The Linux Filesystem and Structure Explained

by | Jan 24, 2023 | BASH, Linux

If you’re new to Linux, the filesystem can seem a bit overwhelming at first. There are a lot of different directories and files, and it can be hard to know what they’re all for. In this article, we’ll take a look at the Linux filesystem and explain what all the different directories and files are for.

What is a filesystem?

Before we get into the specifics of the Linux filesystem, let’s define what a filesystem is. A filesystem is a way of organizing and storing files on a computer. It’s like a big tree, with the root (/) at the top and all the other directories branching off of it. Each file and directory has a unique location within the filesystem, and this location is called its path.

The Linux Filesystem

The Linux filesystem is organized into a series of directories and subdirectories, with the top-level directory being the root directory (/) . All other directories and files are located within the root directory.

Here are some of the most important directories and their functions:

/bin: This directory contains essential command-line programs. These are programs that are necessary for the system to function properly. Examples of programs found here include ls, cp, and mv.

/boot: This directory contains files that are necessary for the system to boot up. These files include the Linux kernel and the initial RAM disk image.

/dev: This directory contains special files that represent devices on the system. These files are used by the system to communicate with devices such as the keyboard, mouse, and hard drive.

/etc: This directory contains configuration files for the system. These files are used to configure various aspects of the system, such as user accounts and network settings.

/home: This directory contains the home directories for each user on the system. Each user has their own directory under /home, where they can store their personal files and settings.

/lib: This directory contains library files. Library files are collections of code that can be used by multiple programs. These files are used to make it easier for developers to write programs.

/media: This directory is used to mount removable storage devices such as USB drives and CDs. When a removable storage device is connected to the system, it will be mounted (made accessible) in the /media directory.

/mnt: This directory is similar to the /media directory, but it is typically used for temporary mounts. For example, if you’re installing software from a CD, the CD will be mounted in the /mnt directory.

/opt: This directory is used for “optional” software. Software that is not essential for the system to function can be installed in this directory.

/proc: This directory contains special files that represent processes running on the system. These files are used by the system to communicate with processes, and they can be used to get information about running processes.

/root: This directory is the home directory for the root user. The root user is the system administrator and has full access to the system.

/sbin: This directory contains system programs that are used for system administration. Examples of programs found here include fsck and shutdown.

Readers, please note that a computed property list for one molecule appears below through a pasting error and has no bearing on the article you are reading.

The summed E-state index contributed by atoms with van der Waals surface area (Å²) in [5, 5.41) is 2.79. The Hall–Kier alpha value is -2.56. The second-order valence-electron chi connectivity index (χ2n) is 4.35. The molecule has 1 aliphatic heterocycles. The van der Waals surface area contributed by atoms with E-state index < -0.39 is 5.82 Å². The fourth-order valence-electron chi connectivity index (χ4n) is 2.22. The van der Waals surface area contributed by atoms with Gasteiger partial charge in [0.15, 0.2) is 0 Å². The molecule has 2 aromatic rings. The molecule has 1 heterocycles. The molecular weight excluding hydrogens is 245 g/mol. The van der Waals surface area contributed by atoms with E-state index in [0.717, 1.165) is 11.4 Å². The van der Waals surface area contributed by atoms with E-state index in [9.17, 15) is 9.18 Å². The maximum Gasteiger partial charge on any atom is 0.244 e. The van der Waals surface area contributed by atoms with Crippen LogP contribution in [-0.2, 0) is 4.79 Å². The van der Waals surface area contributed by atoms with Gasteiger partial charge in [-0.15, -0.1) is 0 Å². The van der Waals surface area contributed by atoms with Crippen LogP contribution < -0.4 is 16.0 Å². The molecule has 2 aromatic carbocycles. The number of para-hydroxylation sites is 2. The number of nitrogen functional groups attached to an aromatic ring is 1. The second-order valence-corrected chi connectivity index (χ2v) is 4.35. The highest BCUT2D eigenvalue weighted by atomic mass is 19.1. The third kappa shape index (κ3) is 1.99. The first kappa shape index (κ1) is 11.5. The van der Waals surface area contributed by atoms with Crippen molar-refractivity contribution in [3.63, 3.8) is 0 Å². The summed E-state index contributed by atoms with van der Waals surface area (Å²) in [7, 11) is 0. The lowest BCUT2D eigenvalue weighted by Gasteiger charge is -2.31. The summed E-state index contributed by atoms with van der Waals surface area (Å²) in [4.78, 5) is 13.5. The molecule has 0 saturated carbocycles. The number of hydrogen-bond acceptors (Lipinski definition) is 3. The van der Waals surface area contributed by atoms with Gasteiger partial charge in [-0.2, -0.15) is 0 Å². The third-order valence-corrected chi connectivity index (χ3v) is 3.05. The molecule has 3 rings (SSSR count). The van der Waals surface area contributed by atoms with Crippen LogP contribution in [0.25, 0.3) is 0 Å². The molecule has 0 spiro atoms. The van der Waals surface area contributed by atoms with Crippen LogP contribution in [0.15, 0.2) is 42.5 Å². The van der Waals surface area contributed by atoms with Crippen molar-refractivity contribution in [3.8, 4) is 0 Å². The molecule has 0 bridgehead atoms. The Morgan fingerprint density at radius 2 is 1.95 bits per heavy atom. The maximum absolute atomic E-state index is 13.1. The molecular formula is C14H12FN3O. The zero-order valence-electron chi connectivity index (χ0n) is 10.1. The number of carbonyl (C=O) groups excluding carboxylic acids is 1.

/tmp: This directory is used for temporary files. These files are often created by programs and are deleted when the system is rebooted.

/usr: This directory contains user-related files and programs. This includes programs that are not essential for the system to function, as well as documentation and other files.

/var: This directory contains variable files. These files are files that change frequently, such as log files and space for temporary files. This directory also contains files for services such as web servers and mail servers.

/sys: This directory contains information about the system’s hardware and devices. This information is represented as files and can be used to get information about the system’s hardware and devices.

/srv: This directory contains data for services such as web servers and FTP servers. This directory is used to store the files that are served by these services.

/opt: This directory is used for “optional” software. Software that is not essential for the system to function can be installed in this directory.

/lib64: This directory contains library files for 64-bit systems. It is similar to the /lib directory, but it contains files that are specific to 64-bit systems.

It’s worth noting that not all of these directories will exist on every Linux system. The exact layout of the filesystem can vary depending on the distribution and the specific configuration of the system.

Examples

Let’s take a look at some examples of how the Linux filesystem is used in practice.

Let’s say you want to create a new file called “example.txt” in your home directory. The path to your home directory is /home/username, so the path to the new file would be /home/username/example.txt.

If you wanted to install a new program, it would typically be installed in the /usr/local/ directory.

If you wanted to check the system logs, you would look in the /var/log/ directory.

If you wanted to change a configuration file for the system, you would look in the /etc/ directory.

Conclusion

The Linux filesystem can be a bit overwhelming at first, but it’s actually quite simple once you understand the basic structure and purpose of the different directories. The root directory (/) is the top-level directory and all other directories and files are located within it. Each directory has its own specific purpose, and understanding this can help you navigate the filesystem and find what you’re looking for. With a little bit of practice, you’ll be a pro at navigating the Linux filesystem in no time.